In fact, the rapidity of its development remained unsurpassed anywhere in the less developed world – until the emergence of “socialist” China whose largely controlled economy today dwarfs that of the U.S. and Europe in terms of annual growth percentage.
None of this is to say that huge mistakes were not made by both Russia and China. Like the victims of capitalism, for instance in Dickensian Manchester and Liverpool, labor paid a huge price as an emergent system’s leaders attempted to develop a new economic form – industrial capitalism in Manchester, socialism in Leningrad and Peking.
The reason for such failures is obvious. All economic systems develop by trial and error. For instance, in Russia, socialist theoreticians had thought that the root of worker exploitation was found in greedy captains of industry. Replacing them with government officials would solve that problem. It didn’t. Instead, workers soon awoke to find that they had merely exchanged one set of oppressors for another. Very little had changed for them on the factory floor. After Stalin, Nikita Khrushchev was about changing that. So was Mikhail Gorbachev. In the end, though, it was all too little, too late.
In spite of that, however, the rapid economic successes of both Russia and China must be acknowledged. In this country, they never are.
But even more importantly, what is never acknowledged here in the U.S. is the success of those elements of socialism that were incorporated into our economic system with Roosevelt’s New Deal.
Recall that after the Great Stock Market Crash of 1929, capitalism was in its death throes.
Emboldened by the collapse, the U.S. Communist Party along with the country’s two strong socialist parties and powerful trade unionists led by the CIO (Congress of Industrial Workers)pressured F.D.R. with the following proposition: “Either you persuade your fellow upper-class Wall-Streeters to meet our (socialist) demands or you’ll be forced to accept a revolution here like the one in Russia.”
Roosevelt and most (though by no means all) in his economic class, found the argument distasteful, but persuasive. The result was the New Deal with all its socialist programs including Social Security, legalized unions, minimum wages, consumer and worker protections, universal public schooling, environmental protection, government-sponsored jobs programs, and eventually a G.I. Bill that provided free university education and healthcare for veterans.
The New Deal created a large middle class with an unprecedentedly high standard of living. That represented a triumph not principally for the capitalist component of the U.S. mixed economy, but for its socialist elements.
In other words, the U.S. provides a shining example of a place where socialism has worked.
But there’s more.
During times of extreme crisis represented by a truly threatening war such as WWI and WWII, even the most ardent defenders of “capitalism” in our country have chosen to implement “war socialism.” That is, they chose military conscription, wage and price controls, rationing, and direction of privately owned productive facilities away from luxury goods towards military manufacture. They chose to do so evidently because the central planning embodied in such measures is far more efficient than laissez-faire “capitalism.”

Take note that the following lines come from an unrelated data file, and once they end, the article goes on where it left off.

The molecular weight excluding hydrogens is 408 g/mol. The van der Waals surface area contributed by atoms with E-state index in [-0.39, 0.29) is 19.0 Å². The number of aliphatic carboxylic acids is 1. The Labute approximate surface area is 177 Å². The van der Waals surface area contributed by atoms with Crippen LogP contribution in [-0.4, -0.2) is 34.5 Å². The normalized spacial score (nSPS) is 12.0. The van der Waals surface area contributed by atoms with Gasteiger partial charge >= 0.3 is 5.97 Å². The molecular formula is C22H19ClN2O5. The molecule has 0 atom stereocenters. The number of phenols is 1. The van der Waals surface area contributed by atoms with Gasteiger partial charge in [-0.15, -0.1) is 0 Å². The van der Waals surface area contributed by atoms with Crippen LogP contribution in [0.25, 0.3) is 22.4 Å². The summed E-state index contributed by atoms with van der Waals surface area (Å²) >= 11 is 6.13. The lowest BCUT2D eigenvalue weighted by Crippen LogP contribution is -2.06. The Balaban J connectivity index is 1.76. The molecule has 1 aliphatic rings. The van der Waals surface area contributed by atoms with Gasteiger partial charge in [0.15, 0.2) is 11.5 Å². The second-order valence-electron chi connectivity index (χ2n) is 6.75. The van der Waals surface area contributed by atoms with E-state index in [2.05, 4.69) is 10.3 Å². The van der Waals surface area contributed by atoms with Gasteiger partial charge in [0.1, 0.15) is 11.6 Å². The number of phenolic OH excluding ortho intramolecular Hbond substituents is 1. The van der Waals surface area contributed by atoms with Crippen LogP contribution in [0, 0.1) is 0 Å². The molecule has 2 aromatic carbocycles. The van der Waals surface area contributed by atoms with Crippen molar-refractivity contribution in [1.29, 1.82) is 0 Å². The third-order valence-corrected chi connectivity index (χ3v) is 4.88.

And finally, even Wall Street bankers, when it’s a question of their own survival, will opt for socialist programs every time. That was illustrated during the Great Recession of 2008. With the capitalist economy in its worse condition since the Great Depression, the Wall-Streeters all came to the government with hat-in-hand. They wanted a bailout that completely contradicted capitalist theory. The latter would have the inefficient among them fail only to be replaced by something better. That’s capitalist theory.
Behind the bankers’ socialist begging, however, was the implied recognition that such theory really doesn’t work. In fact, their petitions for bailout suggested that the actual implementation of capitalist principles would do irreparable harm to the world’s economy. It would ruin us all!
Keep all of this in mind the next time you get into an argument about capitalism vs. socialism:
• Neither system exists in its pure form.
• It is questionable whether either ever did exist.
• All the world has are mixed economies.
• The question is: will a particular economy be mixed in favor of the rich or the poor.
• Economies mixed in favor of the poor have historically proven more efficient in times of national crisis,
• And in raising the tide that lifts all boats.
• That’s been demonstrated in Russia, China, Cuba – and even in the United States.
I’m hoping my Gen-X sons (who btw have unsubscribed from my blog) may one day transcend their unconscious Reaganite roots to read and ponder this particular entry. At the very least, it supplies context for our interminable debate.